This final rule revises the animal drug regulations regarding tolerances for residues of approved and conditionally approved new animal drugs in food. Specifically, we provide a revised scope and new section for definitions of key terms FDA uses in the regulations. Additionally, we explain the general considerations for using the tolerance information to ensure the safety of veterinary drug use in food-producing animals. Finally, we provide a uniform format for listing tolerances in part 556 (21 CFR part 556), subpart B, by removing obsolete or confusing terms and cross-referencing tolerances to the approved conditions of use for that new animal drug.

B. Summary of the Major Provisions of the Final Rule

This final rule standardizes and clarifies the standards for determining, codifying, and updating tolerances, and provides a definition section. Major provisions include:

  • Establishing a new definitions section with the following definitions in § 556.3 (21 CFR 556.3):

○ Acceptable daily intake;

○ Acute reference dose;

○ Edible tissues;

○ Marker residue;

○ Not required;

○ Residue;

○ Target tissue;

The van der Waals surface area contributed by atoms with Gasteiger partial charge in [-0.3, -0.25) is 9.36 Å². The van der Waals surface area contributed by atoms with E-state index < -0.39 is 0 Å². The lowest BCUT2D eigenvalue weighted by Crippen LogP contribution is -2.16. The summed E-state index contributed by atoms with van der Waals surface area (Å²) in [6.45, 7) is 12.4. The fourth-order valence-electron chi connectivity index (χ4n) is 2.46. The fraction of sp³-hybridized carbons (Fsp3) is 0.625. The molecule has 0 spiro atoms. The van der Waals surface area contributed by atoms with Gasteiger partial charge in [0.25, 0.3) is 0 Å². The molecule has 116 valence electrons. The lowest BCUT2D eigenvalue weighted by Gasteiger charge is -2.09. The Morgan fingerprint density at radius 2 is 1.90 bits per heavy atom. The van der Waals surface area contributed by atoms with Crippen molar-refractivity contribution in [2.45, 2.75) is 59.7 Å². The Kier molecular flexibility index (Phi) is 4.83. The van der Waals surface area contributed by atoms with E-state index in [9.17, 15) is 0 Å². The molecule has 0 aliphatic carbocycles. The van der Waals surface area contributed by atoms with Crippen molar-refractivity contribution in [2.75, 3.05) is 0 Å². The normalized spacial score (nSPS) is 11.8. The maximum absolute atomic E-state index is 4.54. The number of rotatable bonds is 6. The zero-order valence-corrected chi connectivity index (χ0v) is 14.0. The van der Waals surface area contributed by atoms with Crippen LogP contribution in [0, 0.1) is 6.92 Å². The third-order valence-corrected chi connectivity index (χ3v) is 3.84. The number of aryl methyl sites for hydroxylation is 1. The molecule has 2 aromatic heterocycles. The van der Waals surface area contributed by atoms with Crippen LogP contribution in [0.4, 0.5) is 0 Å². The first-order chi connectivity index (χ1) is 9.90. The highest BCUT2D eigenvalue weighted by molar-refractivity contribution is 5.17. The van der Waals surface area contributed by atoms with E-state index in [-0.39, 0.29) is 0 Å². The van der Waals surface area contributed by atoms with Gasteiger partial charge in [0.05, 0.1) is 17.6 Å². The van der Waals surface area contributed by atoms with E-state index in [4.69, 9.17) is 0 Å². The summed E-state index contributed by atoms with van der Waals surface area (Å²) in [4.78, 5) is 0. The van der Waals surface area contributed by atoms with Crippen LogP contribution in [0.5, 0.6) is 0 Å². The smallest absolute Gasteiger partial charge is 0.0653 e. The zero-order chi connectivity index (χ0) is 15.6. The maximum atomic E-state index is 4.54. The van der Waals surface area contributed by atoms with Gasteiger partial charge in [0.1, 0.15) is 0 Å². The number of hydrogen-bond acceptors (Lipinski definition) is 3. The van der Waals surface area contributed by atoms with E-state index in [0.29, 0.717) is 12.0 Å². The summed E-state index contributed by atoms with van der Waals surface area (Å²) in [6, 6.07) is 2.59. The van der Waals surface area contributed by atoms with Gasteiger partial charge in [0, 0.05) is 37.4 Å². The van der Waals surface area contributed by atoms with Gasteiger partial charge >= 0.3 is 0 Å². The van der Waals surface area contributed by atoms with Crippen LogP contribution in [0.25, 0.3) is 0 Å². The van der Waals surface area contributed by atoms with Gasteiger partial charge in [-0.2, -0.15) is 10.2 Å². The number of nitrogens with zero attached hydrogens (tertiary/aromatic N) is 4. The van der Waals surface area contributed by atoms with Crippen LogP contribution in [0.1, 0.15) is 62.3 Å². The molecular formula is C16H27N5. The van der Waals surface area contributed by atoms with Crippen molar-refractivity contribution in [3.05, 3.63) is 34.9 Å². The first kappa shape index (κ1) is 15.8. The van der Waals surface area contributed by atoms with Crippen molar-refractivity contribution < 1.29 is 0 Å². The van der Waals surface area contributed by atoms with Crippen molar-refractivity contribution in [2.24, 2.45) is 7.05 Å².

○ Tolerance;

○ Total residue;

○ μg/kg; and

○ Zero.

  • Revising the tolerance listings in subpart B to standardize the format of listings and to add cross references to part 520, 522, 524, 526, 529, or 558 (21 CFR part 520, 522, 524, 526, 529, or 558) that contain the approved or conditionally approved conditions of use of the drug.

C. Legal Authority

Our authority for issuing this final rule is provided by sections 512(b)(1)(G) and (H), (d)(1)(F), (d)(2), and (i), and 571(a)(2)(A) and (b)(1) of the Federal Food, Drug, and Cosmetic Act (FD&C Act) (21 U.S.C. 360b(b)(1)(G) and (H), (d)(1)(F), (d)(2), and (i), and 360ccc(a)(2)(A) and (b)(1)). These provisions relate to the information new animal drug and conditional new animal drug applicants provide with respect to proposed tolerances, withdrawal periods, and practicable methods, and the process by which FDA establishes and publishes regulations setting tolerances for residues of approved and conditionally approved new animal drugs. In addition, section 701(a) of the FD&C Act (21 U.S.C. 371(a)) gives FDA general rulemaking authority to issue regulations for the efficient enforcement of the FD&C Act.

D. Costs and Benefits

This final rule will not impose compliance costs, other than reading and understanding the final rule, on current or future sponsors of any approved and conditionally approved new animal drugs. We estimate those annualized costs to range from about $1,000 to about $1,500.